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January 28th 1822

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Afraid of burial with strangers

Major David Stewart of Garth, near Fortingall gave many insights into the beliefs and customs of the old Highland communities before they were broken up by the aftermath of the ’45 and later the Clearances. He remarked upon the easy familiarity with which the people contemplated death, considered to be “merely a passage from this to another state of existence enlivened with the assured hope of meeting their friends and kindred who had gone before them and being followed by those whom they should leave behind.” 

This attitude was such that it was quite customary to take leave of old people as if they were going on a journey. People sent messages to the departed. “If you are permitted, tell my dear brother that I have merely endured the world since he left it and that I have been very kind to every creature he used to cherish, for his sake.”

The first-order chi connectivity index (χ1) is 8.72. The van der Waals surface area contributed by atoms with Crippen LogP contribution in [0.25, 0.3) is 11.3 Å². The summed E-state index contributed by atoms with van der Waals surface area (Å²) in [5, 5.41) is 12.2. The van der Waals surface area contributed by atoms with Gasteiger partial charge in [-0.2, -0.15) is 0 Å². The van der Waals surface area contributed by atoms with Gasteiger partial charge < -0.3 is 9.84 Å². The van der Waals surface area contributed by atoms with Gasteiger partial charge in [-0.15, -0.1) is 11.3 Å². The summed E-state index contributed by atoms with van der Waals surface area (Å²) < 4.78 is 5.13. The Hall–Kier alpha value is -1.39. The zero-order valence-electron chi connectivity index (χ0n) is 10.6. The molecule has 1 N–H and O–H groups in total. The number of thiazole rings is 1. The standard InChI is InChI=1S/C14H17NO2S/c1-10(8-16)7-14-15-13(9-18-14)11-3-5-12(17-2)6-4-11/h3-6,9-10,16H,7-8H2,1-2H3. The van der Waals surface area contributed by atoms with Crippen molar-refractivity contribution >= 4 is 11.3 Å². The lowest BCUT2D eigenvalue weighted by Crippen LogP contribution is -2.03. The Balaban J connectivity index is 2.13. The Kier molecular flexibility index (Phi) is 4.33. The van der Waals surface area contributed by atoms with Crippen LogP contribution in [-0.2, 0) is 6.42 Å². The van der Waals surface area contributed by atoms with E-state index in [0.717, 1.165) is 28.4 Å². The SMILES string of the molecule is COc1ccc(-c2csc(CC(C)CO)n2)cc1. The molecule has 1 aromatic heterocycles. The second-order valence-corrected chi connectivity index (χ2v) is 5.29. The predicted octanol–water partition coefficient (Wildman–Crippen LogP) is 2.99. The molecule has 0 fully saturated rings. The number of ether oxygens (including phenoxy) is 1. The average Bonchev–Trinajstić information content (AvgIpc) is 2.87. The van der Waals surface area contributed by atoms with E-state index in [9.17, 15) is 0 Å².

To this easy familiarity with death there was added the fear of being buried among strangers. Stewart relates the story of an old woman of ninety one from Strathbraan who visited her daughter in Perth. A few days after arriving she had a slight attack of fever. That day there was a heavy fall of snow and it was believed that more was on the way. The next morning her bed was empty and no trace could be found of the old lady.

Two days later she sent word to say that she had left the house at midnight and set off through the snow on foot not stopping until she arrived home some twenty miles away. When she was questioned she said, “If my sickness had increased and if I had died they could not have sent my remains home through the deep snows. If I had told my daughter, perhaps she would have locked the door upon me to prevent my going out in the storm, and God forbid that my bones should lie at such a distance from home and be buried among gaull na machair (strangers of the plain).” 

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